Attend Your Own Burial
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Attend Your Own Burial

liveburial2.jpgIt’s the International Year of Polytheism! At least it is according to the Austrian artists collective, monochrom. And to kick off the occasion, the self-proclaimed “art-philosophy-technology group” wants to bury you alive.
On February 7 at the Blackwood Gallery, University of Toronto at Mississauga, participants will have the chance to be laid to rest – in a wooden coffin, dirt and all – for up to fifteen minutes. Titled Premature Burial as a Field Trial for Near-Death Activities, the project intends to bring volunteers face-to-face with their maker – or makers, as it were. As part of their polytheistic drive, monochrom believes the quasi-traumatic experience will allow individuals to “get in close contact with various gods and/or afterlives.”
Apart from the provocative rhetoric (monochrom claims on its website, “Polytheism is democracy, Monotheism a dictatorship”), the performance at the Blackwood is drawing complaints for potential psychological consequences for its participants. Elizabeth Olszewska, community outreach co-ordinator in UTM’s psychology department, expressed her concern to the Star that students could suffer a variety of negative side effects, including claustrophobia, mental breakdown, and panic attacks.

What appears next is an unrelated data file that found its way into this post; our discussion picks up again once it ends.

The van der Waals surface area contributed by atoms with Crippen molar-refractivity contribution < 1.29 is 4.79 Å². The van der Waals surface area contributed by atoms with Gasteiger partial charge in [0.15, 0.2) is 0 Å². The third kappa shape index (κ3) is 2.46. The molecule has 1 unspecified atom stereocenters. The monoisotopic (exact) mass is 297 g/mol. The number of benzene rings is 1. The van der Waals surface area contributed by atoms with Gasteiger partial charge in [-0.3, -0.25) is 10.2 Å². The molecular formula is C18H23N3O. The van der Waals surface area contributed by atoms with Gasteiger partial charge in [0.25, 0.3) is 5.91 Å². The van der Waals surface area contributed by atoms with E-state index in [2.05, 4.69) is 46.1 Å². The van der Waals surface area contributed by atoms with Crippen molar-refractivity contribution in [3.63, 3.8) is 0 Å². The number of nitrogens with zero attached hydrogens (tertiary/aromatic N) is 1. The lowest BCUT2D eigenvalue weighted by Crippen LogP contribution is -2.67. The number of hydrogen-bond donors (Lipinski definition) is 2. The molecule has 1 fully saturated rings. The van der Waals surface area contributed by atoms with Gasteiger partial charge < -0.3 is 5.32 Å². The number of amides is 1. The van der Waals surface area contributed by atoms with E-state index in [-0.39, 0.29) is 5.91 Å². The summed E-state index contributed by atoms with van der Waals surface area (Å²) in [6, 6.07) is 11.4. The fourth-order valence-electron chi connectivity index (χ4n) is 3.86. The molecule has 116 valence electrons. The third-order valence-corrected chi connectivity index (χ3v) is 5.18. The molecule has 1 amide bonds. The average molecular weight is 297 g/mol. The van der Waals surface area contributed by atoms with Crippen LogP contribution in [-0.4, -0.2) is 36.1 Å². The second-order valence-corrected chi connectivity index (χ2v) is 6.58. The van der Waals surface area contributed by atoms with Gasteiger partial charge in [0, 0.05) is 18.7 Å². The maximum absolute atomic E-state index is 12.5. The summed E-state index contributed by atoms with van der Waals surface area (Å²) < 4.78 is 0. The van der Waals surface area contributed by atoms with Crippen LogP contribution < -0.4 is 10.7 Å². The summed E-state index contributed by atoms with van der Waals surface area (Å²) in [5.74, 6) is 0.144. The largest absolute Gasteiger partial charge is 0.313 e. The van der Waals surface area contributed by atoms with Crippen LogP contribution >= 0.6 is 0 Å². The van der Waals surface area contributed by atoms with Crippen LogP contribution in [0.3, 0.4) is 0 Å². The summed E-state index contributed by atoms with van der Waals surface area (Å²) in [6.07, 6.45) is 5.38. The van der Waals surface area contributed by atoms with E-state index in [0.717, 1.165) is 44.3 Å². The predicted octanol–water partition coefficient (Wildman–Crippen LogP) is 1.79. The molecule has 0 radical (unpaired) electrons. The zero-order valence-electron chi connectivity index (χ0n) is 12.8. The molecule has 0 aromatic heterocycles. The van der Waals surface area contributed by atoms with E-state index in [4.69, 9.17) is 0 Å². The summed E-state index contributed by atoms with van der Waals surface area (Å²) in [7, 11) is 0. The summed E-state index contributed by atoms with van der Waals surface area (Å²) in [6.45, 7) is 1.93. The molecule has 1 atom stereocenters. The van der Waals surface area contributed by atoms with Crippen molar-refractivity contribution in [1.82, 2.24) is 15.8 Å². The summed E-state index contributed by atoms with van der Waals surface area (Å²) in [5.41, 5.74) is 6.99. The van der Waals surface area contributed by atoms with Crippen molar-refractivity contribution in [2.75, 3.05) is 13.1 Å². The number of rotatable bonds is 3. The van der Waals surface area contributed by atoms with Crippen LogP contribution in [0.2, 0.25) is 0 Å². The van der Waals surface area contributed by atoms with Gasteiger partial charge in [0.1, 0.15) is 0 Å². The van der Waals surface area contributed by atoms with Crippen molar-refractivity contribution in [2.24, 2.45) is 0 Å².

However, in the same interview Olszewska dismisses the artistic validity of Premature Burial, comparing it to garbage. In response, Blackwood curator Seamus Kealy points out the ironic commentary inherent in the project: “It’s a parody and a critique of the North American drive for extreme experience.” Participants will be made to sign waivers. The performance also references the rich cultural history and mythology behind being buried alive.
Monochrom’s previous International Year of Polytheism projects include the distribution of “free” barium nitrate (the stuff sparklers are made of), liberated from Christian-Judeo intent. Premature Burial as a Field Trial for Near-Death Activities takes place February 7, 4-6 pm and 7-9pm in conjunction with the Blackwood Gallery’s Unterspiel, an exhibition of contemporary Viennese artists.
Image courtesy of monochrom.